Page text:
This wasn’t a completely raw startup. Kushner’s crew was able to tap into the Republican National Committee’s data machine, and it hired targeting partners like Cambridge Analytica to map voter universes and identify which parts of the Trump platform mattered most: trade, immigration or change. Tools like Deep Root drove the scaled-back TV ad spending by identifying shows popular with specific voter blocks in specific regions–say, NCIS for anti-ObamaCare voters or The Walking Dead for people worried about immigration. Kushner built a custom geo-location tool that plotted the location density of about 20 voter types over a live Google Maps interface.

Soon the data operation dictated every campaign decision: travel, fundraising, advertising, rally locations–even the topics of the speeches. “He put all the different pieces together,” Parscale says. “And what’s funny is the outside world was so obsessed about this little piece or that, they didn’t pick up that it was all being orchestrated so well.”
Kushner comes off as a brilliant and innovative novice. Of course, since he's the source for the information and the focus of the piece, I'm sure he helped to make his contributions seem more influential and decisive. I wonder how Donald Trump likes seeing his son-in-law take credit for his victory. Trump never seems to be someone who doesn't care who gets the credit. Not for him, this bit of wisdom Ronald Reagan used to have on a plaque in his office:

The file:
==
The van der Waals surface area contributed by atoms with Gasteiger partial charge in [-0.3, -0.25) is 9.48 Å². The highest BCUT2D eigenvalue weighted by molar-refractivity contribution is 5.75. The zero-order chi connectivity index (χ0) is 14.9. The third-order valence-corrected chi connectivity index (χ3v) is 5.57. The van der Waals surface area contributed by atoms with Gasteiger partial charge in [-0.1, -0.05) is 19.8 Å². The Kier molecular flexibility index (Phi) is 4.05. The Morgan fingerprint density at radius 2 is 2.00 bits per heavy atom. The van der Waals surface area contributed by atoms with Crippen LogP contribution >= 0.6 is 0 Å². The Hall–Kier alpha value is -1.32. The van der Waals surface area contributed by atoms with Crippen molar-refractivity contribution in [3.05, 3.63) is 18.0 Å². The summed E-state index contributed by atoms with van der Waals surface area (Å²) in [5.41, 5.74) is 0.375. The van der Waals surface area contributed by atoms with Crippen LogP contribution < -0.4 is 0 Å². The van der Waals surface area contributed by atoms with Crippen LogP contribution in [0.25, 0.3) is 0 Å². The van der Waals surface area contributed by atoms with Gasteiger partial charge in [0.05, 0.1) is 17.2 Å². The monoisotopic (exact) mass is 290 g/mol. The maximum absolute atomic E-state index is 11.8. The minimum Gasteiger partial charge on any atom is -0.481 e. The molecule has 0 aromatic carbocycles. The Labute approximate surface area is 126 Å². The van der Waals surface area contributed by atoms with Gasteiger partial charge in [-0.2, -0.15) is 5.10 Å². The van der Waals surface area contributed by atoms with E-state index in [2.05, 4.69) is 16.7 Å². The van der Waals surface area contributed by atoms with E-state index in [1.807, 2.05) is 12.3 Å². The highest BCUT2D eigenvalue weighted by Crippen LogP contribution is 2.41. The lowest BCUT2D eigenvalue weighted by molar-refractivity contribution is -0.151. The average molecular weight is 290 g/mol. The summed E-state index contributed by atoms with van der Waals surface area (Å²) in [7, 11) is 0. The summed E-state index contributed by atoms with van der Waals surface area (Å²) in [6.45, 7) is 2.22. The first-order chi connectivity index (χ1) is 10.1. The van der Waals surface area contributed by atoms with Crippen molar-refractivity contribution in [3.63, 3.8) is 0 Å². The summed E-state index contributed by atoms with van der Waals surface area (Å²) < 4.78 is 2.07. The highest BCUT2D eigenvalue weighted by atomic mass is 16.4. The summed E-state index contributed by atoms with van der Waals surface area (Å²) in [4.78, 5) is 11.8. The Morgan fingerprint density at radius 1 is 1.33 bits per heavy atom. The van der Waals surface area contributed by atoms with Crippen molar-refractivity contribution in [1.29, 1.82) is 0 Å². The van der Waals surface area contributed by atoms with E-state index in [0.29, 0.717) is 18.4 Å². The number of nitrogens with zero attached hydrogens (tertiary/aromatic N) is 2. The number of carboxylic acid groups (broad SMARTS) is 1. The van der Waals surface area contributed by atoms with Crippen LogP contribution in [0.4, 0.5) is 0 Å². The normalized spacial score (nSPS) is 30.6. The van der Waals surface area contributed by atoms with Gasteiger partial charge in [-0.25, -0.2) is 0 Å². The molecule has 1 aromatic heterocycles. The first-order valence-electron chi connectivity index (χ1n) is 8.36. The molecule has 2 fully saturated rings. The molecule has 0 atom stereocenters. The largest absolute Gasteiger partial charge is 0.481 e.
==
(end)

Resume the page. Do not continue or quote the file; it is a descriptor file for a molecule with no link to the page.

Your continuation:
There is no limit to what a man can do or where he can go if he doesn’t mind who gets the credit.

Jason Riley refutes the idea
that Trump's victory was due to white racism.
Since when does a weekend gathering of “nearly 275” white nationalists in a country of more than 320 million people warrant front-page coverage in major newspapers? Since the election of Donald Trump, apparently.

The same media outlets that insisted Mr. Trump wouldn’t beat Hillary Clinton have spent the past two weeks misleading the public about why he did. Breathless coverage of a neo-Nazi sideshow in the nation’s capital—where antiracism protesters almost outnumbered attendees, according to the Washington Post—helps liberals illustrate their preferred “basket of deplorables” explanation for Mrs. Clinton’s loss.